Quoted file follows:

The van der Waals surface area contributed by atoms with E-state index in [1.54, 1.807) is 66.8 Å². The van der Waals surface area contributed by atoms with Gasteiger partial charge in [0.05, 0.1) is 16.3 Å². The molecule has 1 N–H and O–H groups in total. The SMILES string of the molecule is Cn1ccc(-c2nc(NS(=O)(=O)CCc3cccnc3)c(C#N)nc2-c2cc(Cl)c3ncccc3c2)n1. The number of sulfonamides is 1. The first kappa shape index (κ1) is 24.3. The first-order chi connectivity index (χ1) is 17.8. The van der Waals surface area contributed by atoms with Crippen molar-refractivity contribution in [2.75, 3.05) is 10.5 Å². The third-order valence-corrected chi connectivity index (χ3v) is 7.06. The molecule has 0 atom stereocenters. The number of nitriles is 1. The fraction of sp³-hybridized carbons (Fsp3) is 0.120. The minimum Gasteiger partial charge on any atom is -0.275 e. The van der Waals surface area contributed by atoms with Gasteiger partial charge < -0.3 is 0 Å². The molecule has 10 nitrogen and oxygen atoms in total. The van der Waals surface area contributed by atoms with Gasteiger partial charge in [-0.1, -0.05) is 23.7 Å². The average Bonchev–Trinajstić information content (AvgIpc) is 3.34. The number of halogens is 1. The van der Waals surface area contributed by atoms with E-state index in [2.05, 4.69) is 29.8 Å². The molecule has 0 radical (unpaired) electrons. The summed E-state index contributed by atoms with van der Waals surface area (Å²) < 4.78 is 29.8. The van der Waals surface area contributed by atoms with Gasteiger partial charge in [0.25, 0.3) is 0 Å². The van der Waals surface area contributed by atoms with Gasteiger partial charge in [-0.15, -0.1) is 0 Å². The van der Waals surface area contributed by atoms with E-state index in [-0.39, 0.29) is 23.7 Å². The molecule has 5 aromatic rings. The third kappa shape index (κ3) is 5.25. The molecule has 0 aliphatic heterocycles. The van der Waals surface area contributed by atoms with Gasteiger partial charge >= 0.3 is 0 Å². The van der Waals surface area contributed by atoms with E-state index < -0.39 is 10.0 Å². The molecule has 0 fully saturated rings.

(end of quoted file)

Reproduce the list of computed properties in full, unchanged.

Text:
The van der Waals surface area contributed by atoms with E-state index in [1.54, 1.807) is 66.8 Å². The van der Waals surface area contributed by atoms with Gasteiger partial charge in [0.05, 0.1) is 16.3 Å². The molecule has 1 N–H and O–H groups in total. The SMILES string of the molecule is Cn1ccc(-c2nc(NS(=O)(=O)CCc3cccnc3)c(C#N)nc2-c2cc(Cl)c3ncccc3c2)n1. The number of sulfonamides is 1. The first kappa shape index (κ1) is 24.3. The first-order chi connectivity index (χ1) is 17.8. The van der Waals surface area contributed by atoms with Crippen molar-refractivity contribution in [2.75, 3.05) is 10.5 Å². The third-order valence-corrected chi connectivity index (χ3v) is 7.06. The molecule has 0 atom stereocenters. The number of nitriles is 1. The fraction of sp³-hybridized carbons (Fsp3) is 0.120. The minimum Gasteiger partial charge on any atom is -0.275 e. The van der Waals surface area contributed by atoms with Gasteiger partial charge < -0.3 is 0 Å². The molecule has 10 nitrogen and oxygen atoms in total. The van der Waals surface area contributed by atoms with Gasteiger partial charge in [-0.1, -0.05) is 23.7 Å². The average Bonchev–Trinajstić information content (AvgIpc) is 3.34. The number of halogens is 1. The van der Waals surface area contributed by atoms with E-state index in [2.05, 4.69) is 29.8 Å². The molecule has 0 radical (unpaired) electrons. The summed E-state index contributed by atoms with van der Waals surface area (Å²) < 4.78 is 29.8. The van der Waals surface area contributed by atoms with Gasteiger partial charge in [0.25, 0.3) is 0 Å². The van der Waals surface area contributed by atoms with Gasteiger partial charge in [-0.15, -0.1) is 0 Å². The van der Waals surface area contributed by atoms with E-state index in [-0.39, 0.29) is 23.7 Å². The molecule has 5 aromatic rings. The third kappa shape index (κ3) is 5.25. The molecule has 0 aliphatic heterocycles. The van der Waals surface area contributed by atoms with Gasteiger partial charge >= 0.3 is 0 Å². The van der Waals surface area contributed by atoms with E-state index < -0.39 is 10.0 Å². The molecule has 0 fully saturated rings.